The third and last matter I want to bring to your attention is another heritage from government control. During the war it was, of course, necessary for the railroads to make improvements, buy locomotives and do other things, some necessary to take care of the ordinary commerce, some necessary to provide facilities to handle the war business. They were unable to raise money. The government was selling Liberty Bonds and had practically forbidden any private organizations to raise money. So the government said we want you to keep out of the market for money and we will give you the money you need and you can pay us back in the form of securities.
Under that plan the government advanced $1,200,000,000, which was put into improvements for the benefit of the public. A portion of that amount was "funded" as we say, or represented by temporary obligations on the part of the railroads to the government, but the larger portion of that sum, $800,000,000, I think, was not funded when the properties were returned, and Congress passed a law, the effect of which was that insofar as the railroads owed the government money for these capital improvements, that should be an offset against the amount of money the government owed the railroads as payment for the rent of property under government control.
This rental money was cash for payment of current expenses; it was part of the working capital; it was absolutely necessary for the railroads to meet their requirements. This capital expenditure was on account of money which if not obtained from the government would have been obtained from the security markets. So that the withholding by the government of this money due the railroads on account of their rentals because of this offset of advances for capital expenditures is a most serious situation and the railroads are today asking Congress to fund this into long time securities so that their capital can be put into working condition.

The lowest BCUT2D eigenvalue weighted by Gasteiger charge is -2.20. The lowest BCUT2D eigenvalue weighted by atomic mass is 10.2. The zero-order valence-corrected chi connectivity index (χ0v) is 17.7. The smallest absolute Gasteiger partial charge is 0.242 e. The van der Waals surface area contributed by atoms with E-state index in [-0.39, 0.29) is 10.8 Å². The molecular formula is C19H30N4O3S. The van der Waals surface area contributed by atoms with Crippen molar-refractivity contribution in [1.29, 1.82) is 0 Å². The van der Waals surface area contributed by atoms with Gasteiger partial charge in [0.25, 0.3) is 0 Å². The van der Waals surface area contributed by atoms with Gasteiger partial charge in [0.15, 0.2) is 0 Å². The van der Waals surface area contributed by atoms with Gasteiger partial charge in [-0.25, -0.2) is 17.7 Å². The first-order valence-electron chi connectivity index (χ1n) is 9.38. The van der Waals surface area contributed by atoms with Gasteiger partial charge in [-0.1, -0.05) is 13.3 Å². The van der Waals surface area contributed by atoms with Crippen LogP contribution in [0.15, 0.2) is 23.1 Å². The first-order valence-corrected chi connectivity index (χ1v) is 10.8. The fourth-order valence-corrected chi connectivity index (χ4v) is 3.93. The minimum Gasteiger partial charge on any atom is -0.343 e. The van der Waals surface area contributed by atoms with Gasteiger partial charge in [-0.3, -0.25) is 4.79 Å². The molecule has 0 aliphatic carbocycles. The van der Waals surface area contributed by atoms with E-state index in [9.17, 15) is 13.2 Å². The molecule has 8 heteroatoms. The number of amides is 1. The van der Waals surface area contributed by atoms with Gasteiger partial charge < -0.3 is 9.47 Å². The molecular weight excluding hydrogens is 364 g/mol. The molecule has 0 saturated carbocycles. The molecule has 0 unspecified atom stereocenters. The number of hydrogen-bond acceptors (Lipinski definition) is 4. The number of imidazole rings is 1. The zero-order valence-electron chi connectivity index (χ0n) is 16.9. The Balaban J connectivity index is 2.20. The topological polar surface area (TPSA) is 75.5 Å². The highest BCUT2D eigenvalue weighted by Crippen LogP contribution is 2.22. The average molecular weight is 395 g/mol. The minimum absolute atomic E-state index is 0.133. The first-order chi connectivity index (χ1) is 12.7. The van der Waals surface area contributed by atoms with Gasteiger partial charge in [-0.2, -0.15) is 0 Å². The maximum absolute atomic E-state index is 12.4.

The Pennsylvania Railroad ordinarily has a working capital of $50,000,000, not a large sum. At the present time the Pennsylvania Railroad working capital is about $10,000,000 because the government has failed to pay to the railroad some $80,000,000. It is an unheard of thing in the history of that great property to delay for a moment the payment of a voucher after it is once approved, and because the government withholds the payment of $80,000,000, the company is compelled to withhold $10,000,000 due to suppliers of goods.
There are problems which you ought to consider and if you think they are not right I think you ought to tell your congressmen so, and I think your advice on the subject will be of very great value.
What we need in this country above all else in matters of relationship between business and government is the restoration of faith in our fellow men. The reason why there is so much need for regulation in this country is because the people had come to distrust a great many men in high places who were running our railroads. There were some instances of betrayal of public trust, but our railroads today are pretty well taken care of.
I know the railroad executives of this country intimately and I think you will find today there is no group of our citizens which is seeking to discharge its trusteeship to the public service on a higher standard than the railroad men. Look around you and if you find that the railroad men of this country are discharging their trusteeship in that spirit, get behind them and make them feel you are with them.
It is wise and necessary to have regulation but it is also wise and necessary to have the benefit of the years of experience and ripened judgment of practical railroad managers and you do not want to tie the hands of those railroad managers so that they cannot exercise their discretion and give the railroads and the public the benefit.
Make the managers of the railroads feel that you are behind them, that you want to see the railroads produce the best service at the lowest possible cost and you will find that the railroad situation is pretty nearly solved.
Transcribed by and courtesy of the Cooper Collection of U.S. Railroad History.